Reunion fills 'empty spot' After 33 years, woman gets back together with daughter born of rape


BOSTON -- The gray-haired white woman and the brown-skinned woman with the short black hair sat side by side, mother and daughter, on top of a picnic cooler.

So much has happened, they kept saying. "We'll never catch up," said the mother, Geraldine Nephew Cummins.

Her daughter, Barbara Williams, was born 33 years ago in Boston, the result of a rape. Back then, Cummins said, she felt so ashamed of having been raped and so afraid of raising a half-black child in the all-white housing project where she lived that she gave her baby up for adoption.

"It was unheard of that you would walk around with a little black child," said Cummins, who was married at the time. "I've regretted it many times. But it was too late. I'd already signed the papers." Her husband, Robert, died 11 years ago.

For 33 years, mother and daughter lived in separate worlds, unknown to each other but each wondering about the other. In March, after years of sporadic searching and with help from adoption records, Williams, who lives in Minneapolis, found her mother.

Their first conversation was over the telephone. "She said, 'I think you're my mother.' I said, 'I know I am,' " Cummins, who folds linens for a rental company, recalled.

Each woman was brimming with questions. "We were asking each other, 'How has it been for you? What's your life been like?' " Williams said. "She kept apologizing for having to give me up. I explained to her that I understood."

Cummins, 59, has three other grown children. Her eyes filled with tears as she said of her daughter, "She was so vibrant over the phone. I was trying not to let her know I was crying.

"After we got off the phone, I sat there for a good long time and just cried. It was a happy cry."

Williams, an administrator for a financial services company, flew to Boston in April to meet her mother. She returned last week with her husband, Don, who is black, their five children, ages 6 through 16, and Don's parents.

The Williamses were welcomed by Cummins' relatives at the large extended family's annual Fourth of July picnic in a park in the city's South Boston neighborhood. Cousins, aunts, uncles, brothers and sisters, black and white, hugged, kissed, ate, talked, danced and played volleyball for seven hours. Don Williams, a forklift operator, called Cummins "Mom."

Asked how she felt about her daughter's being half-black, Cummins put her arm around Barbara and said, "She's my daughter."

Asked how she felt about her mother's being white, Williams shrugged and said, "She's my mother."

She had learned about her mother's race, and the rape, from social service records long before their first conversation. It was not the color of her mother's skin that preoccupied her. "I wondered why she didn't keep me," Williams said. "I wondered if we'd have anything in common."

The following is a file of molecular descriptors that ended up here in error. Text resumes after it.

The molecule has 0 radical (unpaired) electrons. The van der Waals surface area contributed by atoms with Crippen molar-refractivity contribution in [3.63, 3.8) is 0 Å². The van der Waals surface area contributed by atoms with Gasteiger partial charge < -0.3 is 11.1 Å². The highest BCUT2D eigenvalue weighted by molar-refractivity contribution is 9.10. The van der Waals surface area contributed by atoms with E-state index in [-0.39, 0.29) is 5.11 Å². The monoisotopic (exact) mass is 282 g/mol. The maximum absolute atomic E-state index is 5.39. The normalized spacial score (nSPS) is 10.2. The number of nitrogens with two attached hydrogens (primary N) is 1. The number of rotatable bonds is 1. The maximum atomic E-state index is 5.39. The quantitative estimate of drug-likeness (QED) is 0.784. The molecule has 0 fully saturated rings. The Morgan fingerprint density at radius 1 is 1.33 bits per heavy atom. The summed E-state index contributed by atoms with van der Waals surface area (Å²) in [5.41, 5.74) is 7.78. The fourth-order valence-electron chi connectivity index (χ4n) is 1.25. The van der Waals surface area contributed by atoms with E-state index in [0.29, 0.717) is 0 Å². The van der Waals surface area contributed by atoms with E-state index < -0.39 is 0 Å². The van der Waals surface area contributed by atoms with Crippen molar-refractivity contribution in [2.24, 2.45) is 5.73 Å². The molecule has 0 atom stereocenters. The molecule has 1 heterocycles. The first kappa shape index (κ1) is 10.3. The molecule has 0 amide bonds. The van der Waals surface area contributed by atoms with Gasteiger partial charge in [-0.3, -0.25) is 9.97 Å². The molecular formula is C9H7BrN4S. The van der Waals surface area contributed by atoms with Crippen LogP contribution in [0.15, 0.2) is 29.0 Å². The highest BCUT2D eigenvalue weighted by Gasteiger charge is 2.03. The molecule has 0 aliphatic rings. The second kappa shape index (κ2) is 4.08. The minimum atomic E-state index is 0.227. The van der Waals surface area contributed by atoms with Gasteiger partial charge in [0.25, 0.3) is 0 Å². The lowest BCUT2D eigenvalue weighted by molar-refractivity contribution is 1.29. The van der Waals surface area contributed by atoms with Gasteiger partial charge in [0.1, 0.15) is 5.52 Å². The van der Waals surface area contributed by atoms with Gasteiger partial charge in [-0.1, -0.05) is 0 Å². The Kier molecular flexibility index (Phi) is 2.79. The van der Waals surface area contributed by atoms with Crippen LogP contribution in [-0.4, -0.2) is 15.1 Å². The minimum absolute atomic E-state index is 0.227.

It turned out that they have much in common. Both love all kinds of music, family gatherings and dabbling in arts and crafts.

After that first telephone call in March, Cummins told her other three children about the rape and revealed that they had a sister. Cummins' son, Ted, a 32-year-old laborer, said, "I called Barbara and said, 'I'm your kid brother. What's happening?' "

Cummins' other daughters, Carol Delehanty and Theresa Shamshak, also called to extend warm greetings. Delehanty said, "My mother was protecting her from society. Now, in the '90s, look at Boston -- everything is biracial."

For 33 years, Cummins had told no one other than her husband about the rape. Her assailant had pulled her into an alley as she was walking home alone.

"We talked about calling the police," she said. "My husband just didn't want me to go through all that."

A month later, she learned she was pregnant. As a Roman Catholic, she did not consider abortion. For nine months, she said, she prayed that the baby would be her husband's.

"She had a little round face and dark hair," Cummins said, recalling the newborn she had held in her arms. "She had very light skin." She thought her baby might be white, she said, but doctors told her otherwise. She loved her baby instantly, she said.

The baby was placed with a foster mother, Corrine White, in Boston's predominantly black Roxbury neighborhood. Three weeks later, Cummins and her husband, who was a driver for a Catholic hospital, went to the foster home, picked up the baby and had her christened at a Catholic church. They took her back to the foster home and did not see her again.

Barbara spent nearly eight years with White, whom she thought of as her mother. But a social worker arranged for her to be adopted by a white couple in Minneapolis, and she was moved.

Cummins and her daughter made plans to meet again in Minneapolis. "Before, there was an empty spot in my life," she said. "It's all here now."

Williams said she felt at peace. "No more questions," she said. "This is something I've wanted all my life."

Pub Date: 7/07/96

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